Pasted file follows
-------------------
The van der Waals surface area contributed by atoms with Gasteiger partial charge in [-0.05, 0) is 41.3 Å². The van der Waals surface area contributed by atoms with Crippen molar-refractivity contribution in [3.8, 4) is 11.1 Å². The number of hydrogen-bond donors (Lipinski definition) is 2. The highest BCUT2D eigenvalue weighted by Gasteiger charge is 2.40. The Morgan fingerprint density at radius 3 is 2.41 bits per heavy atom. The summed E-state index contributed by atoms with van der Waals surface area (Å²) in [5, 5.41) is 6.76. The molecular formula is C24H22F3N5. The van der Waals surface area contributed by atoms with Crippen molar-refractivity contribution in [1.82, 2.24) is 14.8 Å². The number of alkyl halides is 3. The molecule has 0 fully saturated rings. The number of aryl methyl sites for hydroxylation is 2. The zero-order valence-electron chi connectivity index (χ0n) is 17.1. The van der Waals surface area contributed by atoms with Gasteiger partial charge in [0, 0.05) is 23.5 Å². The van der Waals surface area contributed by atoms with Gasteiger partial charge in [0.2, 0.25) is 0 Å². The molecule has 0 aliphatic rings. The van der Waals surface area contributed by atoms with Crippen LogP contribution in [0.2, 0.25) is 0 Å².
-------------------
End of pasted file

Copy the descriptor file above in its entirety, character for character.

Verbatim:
The van der Waals surface area contributed by atoms with Gasteiger partial charge in [-0.05, 0) is 41.3 Å². The van der Waals surface area contributed by atoms with Crippen molar-refractivity contribution in [3.8, 4) is 11.1 Å². The number of hydrogen-bond donors (Lipinski definition) is 2. The highest BCUT2D eigenvalue weighted by Gasteiger charge is 2.40. The Morgan fingerprint density at radius 3 is 2.41 bits per heavy atom. The summed E-state index contributed by atoms with van der Waals surface area (Å²) in [5, 5.41) is 6.76. The molecular formula is C24H22F3N5. The van der Waals surface area contributed by atoms with Crippen molar-refractivity contribution in [1.82, 2.24) is 14.8 Å². The number of alkyl halides is 3. The molecule has 0 fully saturated rings. The number of aryl methyl sites for hydroxylation is 2. The zero-order valence-electron chi connectivity index (χ0n) is 17.1. The van der Waals surface area contributed by atoms with Gasteiger partial charge in [0, 0.05) is 23.5 Å². The van der Waals surface area contributed by atoms with Gasteiger partial charge in [0.2, 0.25) is 0 Å². The molecule has 0 aliphatic rings. The van der Waals surface area contributed by atoms with Crippen LogP contribution in [0.2, 0.25) is 0 Å².